HILLSBOROUGH COUNTY, Fla — Roads. We travel them every day and often see them as a sign of progress.
But for many black and brown communities across the country, they have historically been a sign of destruction.
"Well there are many areas, we all know that the highways came straight through our neighborhoods," said the Hillsborough County NAACP President Yvette Lewis.
It's a pattern that the new infrastructure bill hopes to fix through its "Reconnecting Communities" pilot program.
The program will allow communities, divided by major roads, to apply for grant money to study and fix the negative impact those roads have had.
When it comes to Hillsborough County, Lewis says two examples immediately come to mind.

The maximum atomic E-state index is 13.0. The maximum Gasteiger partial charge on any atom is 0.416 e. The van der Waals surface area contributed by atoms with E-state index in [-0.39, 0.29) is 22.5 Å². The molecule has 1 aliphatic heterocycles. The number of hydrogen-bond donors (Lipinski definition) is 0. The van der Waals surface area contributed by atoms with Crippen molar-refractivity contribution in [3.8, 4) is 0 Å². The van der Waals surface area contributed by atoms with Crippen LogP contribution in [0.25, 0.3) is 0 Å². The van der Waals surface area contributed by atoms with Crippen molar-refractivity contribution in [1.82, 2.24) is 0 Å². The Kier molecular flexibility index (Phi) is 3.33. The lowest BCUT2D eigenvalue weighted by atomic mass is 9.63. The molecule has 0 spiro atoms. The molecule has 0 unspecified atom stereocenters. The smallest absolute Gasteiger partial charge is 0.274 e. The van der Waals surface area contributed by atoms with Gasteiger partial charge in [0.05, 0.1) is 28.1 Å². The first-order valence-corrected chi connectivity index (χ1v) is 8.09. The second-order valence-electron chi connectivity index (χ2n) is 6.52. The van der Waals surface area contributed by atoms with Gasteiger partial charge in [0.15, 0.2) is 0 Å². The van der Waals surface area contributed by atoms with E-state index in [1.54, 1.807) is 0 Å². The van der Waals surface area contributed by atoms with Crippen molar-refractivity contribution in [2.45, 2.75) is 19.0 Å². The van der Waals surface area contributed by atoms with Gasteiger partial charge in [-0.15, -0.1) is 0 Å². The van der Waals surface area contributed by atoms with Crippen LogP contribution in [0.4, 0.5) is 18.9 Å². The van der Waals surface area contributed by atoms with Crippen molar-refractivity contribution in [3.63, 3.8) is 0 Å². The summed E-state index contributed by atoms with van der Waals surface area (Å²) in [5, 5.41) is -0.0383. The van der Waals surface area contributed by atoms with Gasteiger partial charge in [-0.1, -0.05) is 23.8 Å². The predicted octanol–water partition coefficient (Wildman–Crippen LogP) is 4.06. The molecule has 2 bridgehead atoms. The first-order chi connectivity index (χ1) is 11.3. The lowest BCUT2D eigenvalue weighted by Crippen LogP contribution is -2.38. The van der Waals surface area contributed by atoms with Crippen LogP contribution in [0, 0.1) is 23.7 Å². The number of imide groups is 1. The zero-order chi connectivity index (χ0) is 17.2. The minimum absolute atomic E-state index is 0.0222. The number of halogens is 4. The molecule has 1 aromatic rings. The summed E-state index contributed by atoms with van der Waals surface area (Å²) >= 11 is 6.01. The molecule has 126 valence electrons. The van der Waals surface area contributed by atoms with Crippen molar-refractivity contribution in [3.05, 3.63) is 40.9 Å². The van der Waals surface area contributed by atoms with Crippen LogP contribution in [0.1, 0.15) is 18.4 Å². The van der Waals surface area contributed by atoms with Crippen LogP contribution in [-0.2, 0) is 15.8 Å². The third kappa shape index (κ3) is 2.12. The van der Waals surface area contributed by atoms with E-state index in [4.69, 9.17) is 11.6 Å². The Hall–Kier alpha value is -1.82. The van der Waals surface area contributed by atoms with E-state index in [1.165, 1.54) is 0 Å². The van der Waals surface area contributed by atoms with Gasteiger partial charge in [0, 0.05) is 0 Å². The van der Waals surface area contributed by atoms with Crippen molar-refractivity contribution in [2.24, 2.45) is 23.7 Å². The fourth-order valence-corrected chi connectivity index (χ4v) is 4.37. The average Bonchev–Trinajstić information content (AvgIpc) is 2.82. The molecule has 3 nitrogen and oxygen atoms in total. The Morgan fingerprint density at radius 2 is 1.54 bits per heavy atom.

"Central Park Avenue, it's really gone because of the highways. They said the roads were coming so for the sake of progress and economic development we were forced out of the area," she said.
Then there's I-4 in east Tampa. Lewis says there used to be an exit ramp right at North 40th Street, but it eventually closed. According to her, after it closed there was an immediate and negative impact on minority businesses in this area.
"There is no more traffic coming there to help those businesses along that interstate to be sustainable and to help them grow," she said.
So what can be done? Well, in extreme cases, the program could lead to a road closure. Lewis says she doesn't see that happening with I-275 or I-4 in these communities. But she adds that what should happen is an investment in programs and infrastructure that work to reconnect and rebuild those communities.
"In order for it to work, it has to trickle up, not trickle down," she said.
And she's calling on local and state leaders to get the ball rolling and apply for the grant money.
"The time is now. If you say you care, show me," she said.